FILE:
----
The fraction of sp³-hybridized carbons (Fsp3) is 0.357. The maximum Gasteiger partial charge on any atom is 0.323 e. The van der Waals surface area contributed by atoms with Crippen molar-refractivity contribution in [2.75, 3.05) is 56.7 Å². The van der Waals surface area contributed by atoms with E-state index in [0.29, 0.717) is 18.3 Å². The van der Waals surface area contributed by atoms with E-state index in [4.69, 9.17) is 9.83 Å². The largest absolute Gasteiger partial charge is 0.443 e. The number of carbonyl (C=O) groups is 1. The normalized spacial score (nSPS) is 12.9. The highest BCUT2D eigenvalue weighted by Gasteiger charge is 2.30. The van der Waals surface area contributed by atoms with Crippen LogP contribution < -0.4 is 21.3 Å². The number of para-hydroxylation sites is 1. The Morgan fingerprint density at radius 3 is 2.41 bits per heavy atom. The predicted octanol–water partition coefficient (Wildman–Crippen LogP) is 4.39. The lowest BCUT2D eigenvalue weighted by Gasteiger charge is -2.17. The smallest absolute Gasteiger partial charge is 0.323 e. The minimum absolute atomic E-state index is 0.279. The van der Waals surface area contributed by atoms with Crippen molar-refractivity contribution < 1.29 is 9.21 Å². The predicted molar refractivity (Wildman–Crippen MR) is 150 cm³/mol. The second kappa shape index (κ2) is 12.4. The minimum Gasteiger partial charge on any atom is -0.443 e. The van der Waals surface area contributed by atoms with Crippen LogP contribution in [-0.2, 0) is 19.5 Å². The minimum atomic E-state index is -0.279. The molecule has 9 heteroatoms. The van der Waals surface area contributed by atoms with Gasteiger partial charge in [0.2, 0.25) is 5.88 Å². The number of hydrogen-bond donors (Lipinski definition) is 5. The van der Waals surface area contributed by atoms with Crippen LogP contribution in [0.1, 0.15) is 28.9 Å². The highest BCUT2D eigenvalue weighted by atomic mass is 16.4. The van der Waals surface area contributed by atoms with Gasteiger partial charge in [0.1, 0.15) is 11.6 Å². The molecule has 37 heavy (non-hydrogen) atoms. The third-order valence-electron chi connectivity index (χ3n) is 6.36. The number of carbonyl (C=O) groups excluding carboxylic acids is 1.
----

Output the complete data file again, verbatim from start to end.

The fraction of sp³-hybridized carbons (Fsp3) is 0.357. The maximum Gasteiger partial charge on any atom is 0.323 e. The van der Waals surface area contributed by atoms with Crippen molar-refractivity contribution in [2.75, 3.05) is 56.7 Å². The van der Waals surface area contributed by atoms with E-state index in [0.29, 0.717) is 18.3 Å². The van der Waals surface area contributed by atoms with E-state index in [4.69, 9.17) is 9.83 Å². The largest absolute Gasteiger partial charge is 0.443 e. The number of carbonyl (C=O) groups is 1. The normalized spacial score (nSPS) is 12.9. The highest BCUT2D eigenvalue weighted by Gasteiger charge is 2.30. The van der Waals surface area contributed by atoms with Crippen LogP contribution < -0.4 is 21.3 Å². The number of para-hydroxylation sites is 1. The Morgan fingerprint density at radius 3 is 2.41 bits per heavy atom. The predicted octanol–water partition coefficient (Wildman–Crippen LogP) is 4.39. The lowest BCUT2D eigenvalue weighted by Gasteiger charge is -2.17. The smallest absolute Gasteiger partial charge is 0.323 e. The minimum absolute atomic E-state index is 0.279. The van der Waals surface area contributed by atoms with Crippen molar-refractivity contribution < 1.29 is 9.21 Å². The predicted molar refractivity (Wildman–Crippen MR) is 150 cm³/mol. The second kappa shape index (κ2) is 12.4. The minimum Gasteiger partial charge on any atom is -0.443 e. The van der Waals surface area contributed by atoms with Crippen LogP contribution in [-0.2, 0) is 19.5 Å². The minimum atomic E-state index is -0.279. The molecule has 9 heteroatoms. The van der Waals surface area contributed by atoms with Gasteiger partial charge in [0.2, 0.25) is 5.88 Å². The number of hydrogen-bond donors (Lipinski definition) is 5. The van der Waals surface area contributed by atoms with Crippen LogP contribution in [0.1, 0.15) is 28.9 Å². The highest BCUT2D eigenvalue weighted by atomic mass is 16.4. The van der Waals surface area contributed by atoms with Gasteiger partial charge in [0.1, 0.15) is 11.6 Å². The molecule has 37 heavy (non-hydrogen) atoms. The third-order valence-electron chi connectivity index (χ3n) is 6.36. The number of carbonyl (C=O) groups excluding carboxylic acids is 1.